Indonesia — To achieve the 26 percent emission reduction target for 2020, the government hasn’t established concrete measures. The closing of canals or drainages for wetlands, especially in Riau and Central Kalimantan (Borneo), must be applied as a concrete action.
“The wetland must be wet so that it wouldn’t burn and release emission. If the government is true to it’s commitment to reduce emission by 26 percent, then it should close the wetlands in Riau and Central Kalimantan,” said the Indonesian director of Wetlands International, I Nyoman N. Suryadiputra, Tuesday, in Jakarta.
He stated that the former ‘One Million Acre Peat Soil Project’ in Central Kalimantan actually summed up to 1.5 million hectares. Currently the project left primary, secondary, tertiary, and quarternary canals that stretch as far as 4.500 kms.
And the wetlands opened in Riau, which summed up to 4.5 million hectares, have an even farther canal length that exceeds the wetlands of Central Kalimantan. The closing of the wetlands in those two areas would support the government’s commitment to reduce emission by 26 percent by 2020.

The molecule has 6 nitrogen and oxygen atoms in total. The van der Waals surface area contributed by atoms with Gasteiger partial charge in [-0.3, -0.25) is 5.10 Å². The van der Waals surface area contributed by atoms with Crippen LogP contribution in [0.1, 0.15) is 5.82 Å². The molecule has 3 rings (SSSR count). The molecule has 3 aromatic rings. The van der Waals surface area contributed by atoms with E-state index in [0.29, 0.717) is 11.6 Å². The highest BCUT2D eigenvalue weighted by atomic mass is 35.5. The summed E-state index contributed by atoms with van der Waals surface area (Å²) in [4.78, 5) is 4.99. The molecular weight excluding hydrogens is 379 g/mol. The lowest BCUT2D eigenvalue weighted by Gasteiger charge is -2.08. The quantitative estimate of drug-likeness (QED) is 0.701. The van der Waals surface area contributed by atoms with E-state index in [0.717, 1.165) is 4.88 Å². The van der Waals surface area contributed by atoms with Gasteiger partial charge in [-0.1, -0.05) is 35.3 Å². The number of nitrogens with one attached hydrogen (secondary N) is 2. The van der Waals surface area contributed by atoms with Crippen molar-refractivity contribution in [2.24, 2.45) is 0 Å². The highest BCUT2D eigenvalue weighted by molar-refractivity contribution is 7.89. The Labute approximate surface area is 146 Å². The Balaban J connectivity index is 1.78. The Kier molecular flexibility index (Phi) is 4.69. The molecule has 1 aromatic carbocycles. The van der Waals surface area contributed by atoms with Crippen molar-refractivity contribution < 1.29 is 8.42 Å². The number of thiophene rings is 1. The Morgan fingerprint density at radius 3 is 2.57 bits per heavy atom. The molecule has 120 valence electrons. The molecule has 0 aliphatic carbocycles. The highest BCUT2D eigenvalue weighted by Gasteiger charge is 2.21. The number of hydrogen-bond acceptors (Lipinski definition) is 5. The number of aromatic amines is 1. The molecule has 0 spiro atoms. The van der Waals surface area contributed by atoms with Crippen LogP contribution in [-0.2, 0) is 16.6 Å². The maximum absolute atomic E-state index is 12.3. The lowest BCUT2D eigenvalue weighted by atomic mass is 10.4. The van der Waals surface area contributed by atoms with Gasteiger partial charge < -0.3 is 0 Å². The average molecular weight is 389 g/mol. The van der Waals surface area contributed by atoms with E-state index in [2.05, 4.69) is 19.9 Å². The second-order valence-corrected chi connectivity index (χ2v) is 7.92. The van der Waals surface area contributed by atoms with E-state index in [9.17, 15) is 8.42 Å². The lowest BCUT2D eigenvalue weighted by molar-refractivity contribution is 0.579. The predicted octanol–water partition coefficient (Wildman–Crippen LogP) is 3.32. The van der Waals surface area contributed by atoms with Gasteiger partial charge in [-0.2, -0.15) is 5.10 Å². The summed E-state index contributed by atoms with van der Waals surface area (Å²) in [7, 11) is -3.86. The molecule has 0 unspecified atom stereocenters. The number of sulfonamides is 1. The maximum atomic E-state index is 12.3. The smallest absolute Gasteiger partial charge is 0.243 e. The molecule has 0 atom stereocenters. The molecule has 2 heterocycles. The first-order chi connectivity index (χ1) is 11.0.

“So far there has been a misconception that cultivated wetlands would absorb carbon. That principle doesn’t include the carbon emission that would be released once the wetland is dried,” said Nyoman.
When the carbon emission caused by wetland and burning is included, Indonesia becomes the 3rd largest emitter in the world.
Separately, the director general of Forest Protection and Natural Conservation for the Department of Forestry, Darori, stated that currently an independent team is needed to review the peat soil issue, which has been licensed to be managed by private parties. The government can’t revoke the license without firm legal back-up.
“Wetland with more than 3 meters of depth is prioritized for conservation. The Minister of Forestry will issue a new regulation for this.”